A tangle of emotions

Highs and lows of pandemic stitched together in community quilt

By Allison Marlow
Posted 6/19/20

Alexi Felty was inspired by the many people who returned to nature during the pandemic lockdown.

“… gardening, appreciating the simple joys of the outdoors, and returning to …

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A tangle of emotions

Highs and lows of pandemic stitched together in community quilt

Posted

Alexi Felty was inspired by the many people who returned to nature during the pandemic lockdown.

“… gardening, appreciating the simple joys of the outdoors, and returning to caring for others in our communities .. we’ve waited too long for this return,” she wrote.

Anita Park-Rosenbaum wanted to pay tribute to the volunteers who crafted masks for first responders and medical personnel.

And 9-year-old Vivian Marlow vented the frustration felt by more than a few after leaving school two months early and being sent home to wait out a danger that was invisible but lurking in everyday life.

Each of these emotions was stitched together in a community project hosted by the Eastern Shore Art Center. The Quarantine Quilt project invited community members to craft a quilt square that expressed their experiences and feelings during the COVID-19 shut down.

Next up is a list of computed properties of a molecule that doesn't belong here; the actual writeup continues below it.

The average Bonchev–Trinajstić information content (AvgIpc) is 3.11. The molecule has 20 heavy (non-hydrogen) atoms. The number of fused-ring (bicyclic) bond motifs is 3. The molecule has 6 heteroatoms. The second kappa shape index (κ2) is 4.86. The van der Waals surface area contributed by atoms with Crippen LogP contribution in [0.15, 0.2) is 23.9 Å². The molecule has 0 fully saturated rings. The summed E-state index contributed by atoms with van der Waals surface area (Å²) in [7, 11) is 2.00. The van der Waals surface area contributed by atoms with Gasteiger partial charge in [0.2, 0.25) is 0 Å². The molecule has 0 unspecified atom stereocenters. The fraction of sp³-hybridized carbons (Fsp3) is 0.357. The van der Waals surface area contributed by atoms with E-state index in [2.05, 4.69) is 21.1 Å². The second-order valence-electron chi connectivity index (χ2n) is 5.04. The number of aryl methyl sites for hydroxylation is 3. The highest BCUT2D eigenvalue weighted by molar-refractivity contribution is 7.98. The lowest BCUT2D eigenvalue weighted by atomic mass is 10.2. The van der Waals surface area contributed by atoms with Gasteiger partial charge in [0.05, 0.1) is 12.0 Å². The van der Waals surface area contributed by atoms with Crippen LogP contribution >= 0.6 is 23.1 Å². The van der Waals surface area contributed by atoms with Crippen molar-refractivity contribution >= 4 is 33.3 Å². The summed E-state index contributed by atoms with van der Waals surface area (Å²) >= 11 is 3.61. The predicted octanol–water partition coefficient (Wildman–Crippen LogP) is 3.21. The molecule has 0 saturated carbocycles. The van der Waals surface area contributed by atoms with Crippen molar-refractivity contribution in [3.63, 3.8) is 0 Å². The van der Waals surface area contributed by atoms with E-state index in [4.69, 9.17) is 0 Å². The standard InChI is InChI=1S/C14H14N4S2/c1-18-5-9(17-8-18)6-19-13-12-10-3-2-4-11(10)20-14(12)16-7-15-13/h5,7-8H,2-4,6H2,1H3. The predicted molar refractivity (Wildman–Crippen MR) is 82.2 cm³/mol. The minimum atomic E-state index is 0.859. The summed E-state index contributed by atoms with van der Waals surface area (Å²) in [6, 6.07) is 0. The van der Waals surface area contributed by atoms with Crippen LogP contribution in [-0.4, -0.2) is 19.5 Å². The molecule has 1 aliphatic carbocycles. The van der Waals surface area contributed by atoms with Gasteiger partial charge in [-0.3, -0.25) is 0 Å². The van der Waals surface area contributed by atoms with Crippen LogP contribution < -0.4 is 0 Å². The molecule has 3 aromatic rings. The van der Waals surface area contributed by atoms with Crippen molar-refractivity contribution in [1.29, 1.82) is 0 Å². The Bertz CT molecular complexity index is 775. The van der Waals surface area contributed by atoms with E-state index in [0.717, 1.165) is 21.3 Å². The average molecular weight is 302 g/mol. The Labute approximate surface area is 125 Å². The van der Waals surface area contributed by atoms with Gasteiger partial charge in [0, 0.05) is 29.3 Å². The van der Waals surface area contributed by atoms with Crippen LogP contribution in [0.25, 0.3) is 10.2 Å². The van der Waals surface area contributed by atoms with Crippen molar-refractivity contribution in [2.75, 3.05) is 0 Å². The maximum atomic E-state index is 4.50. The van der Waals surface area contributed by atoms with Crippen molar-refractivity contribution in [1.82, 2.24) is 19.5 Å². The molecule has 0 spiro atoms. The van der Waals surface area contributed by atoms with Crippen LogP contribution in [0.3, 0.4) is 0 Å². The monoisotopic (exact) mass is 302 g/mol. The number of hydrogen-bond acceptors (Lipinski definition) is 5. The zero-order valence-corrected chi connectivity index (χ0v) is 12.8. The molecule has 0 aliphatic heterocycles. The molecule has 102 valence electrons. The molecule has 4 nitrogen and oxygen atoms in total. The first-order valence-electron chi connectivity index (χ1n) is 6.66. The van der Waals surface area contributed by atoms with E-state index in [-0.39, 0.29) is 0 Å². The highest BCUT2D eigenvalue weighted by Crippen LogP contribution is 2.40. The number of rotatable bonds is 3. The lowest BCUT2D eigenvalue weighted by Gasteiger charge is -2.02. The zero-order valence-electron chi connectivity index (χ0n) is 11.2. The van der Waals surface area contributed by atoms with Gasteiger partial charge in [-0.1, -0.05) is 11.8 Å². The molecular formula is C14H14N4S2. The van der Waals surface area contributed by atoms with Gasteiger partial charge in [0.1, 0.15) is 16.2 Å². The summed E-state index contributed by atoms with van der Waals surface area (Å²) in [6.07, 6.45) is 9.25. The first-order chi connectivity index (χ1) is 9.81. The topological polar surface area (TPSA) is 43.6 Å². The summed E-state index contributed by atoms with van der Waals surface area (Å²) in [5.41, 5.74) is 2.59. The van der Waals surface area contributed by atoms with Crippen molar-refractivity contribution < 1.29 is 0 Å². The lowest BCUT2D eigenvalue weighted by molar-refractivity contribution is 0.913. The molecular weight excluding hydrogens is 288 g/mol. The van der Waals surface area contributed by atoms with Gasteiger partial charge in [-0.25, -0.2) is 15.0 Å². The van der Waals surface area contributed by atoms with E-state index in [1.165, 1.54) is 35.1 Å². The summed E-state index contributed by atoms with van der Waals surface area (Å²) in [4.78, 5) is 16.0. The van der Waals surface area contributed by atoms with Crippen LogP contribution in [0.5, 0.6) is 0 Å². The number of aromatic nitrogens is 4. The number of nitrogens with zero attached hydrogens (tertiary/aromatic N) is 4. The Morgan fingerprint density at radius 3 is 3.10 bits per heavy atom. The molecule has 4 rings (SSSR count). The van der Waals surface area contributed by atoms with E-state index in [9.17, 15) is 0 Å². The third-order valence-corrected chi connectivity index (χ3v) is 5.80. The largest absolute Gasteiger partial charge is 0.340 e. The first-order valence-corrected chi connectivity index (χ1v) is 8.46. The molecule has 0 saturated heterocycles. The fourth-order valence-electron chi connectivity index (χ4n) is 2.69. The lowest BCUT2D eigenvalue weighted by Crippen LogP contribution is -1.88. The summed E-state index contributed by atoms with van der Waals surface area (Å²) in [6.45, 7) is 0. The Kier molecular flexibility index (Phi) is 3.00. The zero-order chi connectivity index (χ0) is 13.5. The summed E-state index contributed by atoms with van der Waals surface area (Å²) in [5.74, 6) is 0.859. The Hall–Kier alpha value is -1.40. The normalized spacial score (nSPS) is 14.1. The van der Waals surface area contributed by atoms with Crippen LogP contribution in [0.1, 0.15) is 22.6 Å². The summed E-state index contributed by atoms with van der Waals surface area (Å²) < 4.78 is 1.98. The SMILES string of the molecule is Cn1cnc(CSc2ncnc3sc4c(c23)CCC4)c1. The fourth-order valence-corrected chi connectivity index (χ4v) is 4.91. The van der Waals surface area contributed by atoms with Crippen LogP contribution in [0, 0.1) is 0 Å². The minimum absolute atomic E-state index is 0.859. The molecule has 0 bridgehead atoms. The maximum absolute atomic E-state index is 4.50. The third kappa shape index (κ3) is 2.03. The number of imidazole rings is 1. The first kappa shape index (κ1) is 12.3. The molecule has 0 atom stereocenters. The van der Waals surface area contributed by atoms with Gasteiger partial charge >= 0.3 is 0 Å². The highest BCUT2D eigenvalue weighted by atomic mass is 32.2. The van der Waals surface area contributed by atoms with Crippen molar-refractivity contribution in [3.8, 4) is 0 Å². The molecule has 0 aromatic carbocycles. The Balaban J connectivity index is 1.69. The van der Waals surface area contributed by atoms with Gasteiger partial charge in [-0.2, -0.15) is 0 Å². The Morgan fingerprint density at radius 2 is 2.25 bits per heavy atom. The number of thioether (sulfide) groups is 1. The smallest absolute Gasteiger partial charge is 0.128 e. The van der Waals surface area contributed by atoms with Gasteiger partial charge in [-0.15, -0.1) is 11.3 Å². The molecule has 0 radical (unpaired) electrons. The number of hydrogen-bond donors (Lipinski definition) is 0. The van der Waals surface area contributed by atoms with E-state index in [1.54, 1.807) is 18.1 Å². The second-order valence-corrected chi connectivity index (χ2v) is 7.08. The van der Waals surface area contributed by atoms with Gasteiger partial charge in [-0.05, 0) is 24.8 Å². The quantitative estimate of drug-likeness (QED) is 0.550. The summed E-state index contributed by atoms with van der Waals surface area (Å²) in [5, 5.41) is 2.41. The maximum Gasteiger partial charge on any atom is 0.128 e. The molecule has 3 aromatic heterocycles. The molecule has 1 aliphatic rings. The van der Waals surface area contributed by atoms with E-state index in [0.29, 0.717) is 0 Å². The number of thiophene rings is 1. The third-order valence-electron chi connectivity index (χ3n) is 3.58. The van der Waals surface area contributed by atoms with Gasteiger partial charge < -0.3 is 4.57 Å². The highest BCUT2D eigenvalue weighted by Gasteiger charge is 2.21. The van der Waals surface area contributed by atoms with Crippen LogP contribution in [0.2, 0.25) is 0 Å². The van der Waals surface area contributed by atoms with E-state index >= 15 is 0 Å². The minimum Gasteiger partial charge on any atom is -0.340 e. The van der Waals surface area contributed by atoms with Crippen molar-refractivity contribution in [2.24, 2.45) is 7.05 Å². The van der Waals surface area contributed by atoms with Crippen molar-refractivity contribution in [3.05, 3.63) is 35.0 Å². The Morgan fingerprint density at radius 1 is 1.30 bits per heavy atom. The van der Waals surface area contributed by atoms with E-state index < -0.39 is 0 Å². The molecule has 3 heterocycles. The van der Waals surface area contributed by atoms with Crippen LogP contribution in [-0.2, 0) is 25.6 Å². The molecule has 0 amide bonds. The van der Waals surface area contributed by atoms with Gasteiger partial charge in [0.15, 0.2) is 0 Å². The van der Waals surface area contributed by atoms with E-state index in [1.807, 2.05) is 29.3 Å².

“We really wanted to show everybody’s experience whether it was positive or negative,” said Adrienne Clow, marketing director for the Eastern Shore Art Center.

 

What resulted were 37 artists crafting 48 squares out of a wide gamut of media, much of it found around their homes. Some quilt squares were crochet, others were painted. Some were embroidered and made with paper collage. Each represented a snippet of time and emotion.

 The artists ranged in age from five to 83.

“We weren’t sure how much of a reaction we would get but we had such great contribution,” Clow said. “We couldn’t be happier.”

A video of the entire quilt has been posted to the center’s Facebook page. You can see it in person since the center opened to guests this week, allowing 12 guests at a time to peruse the galleries. Visitors ages 10 and up are asked to wear masks.

The quilt will be hanging in the front foyer until July.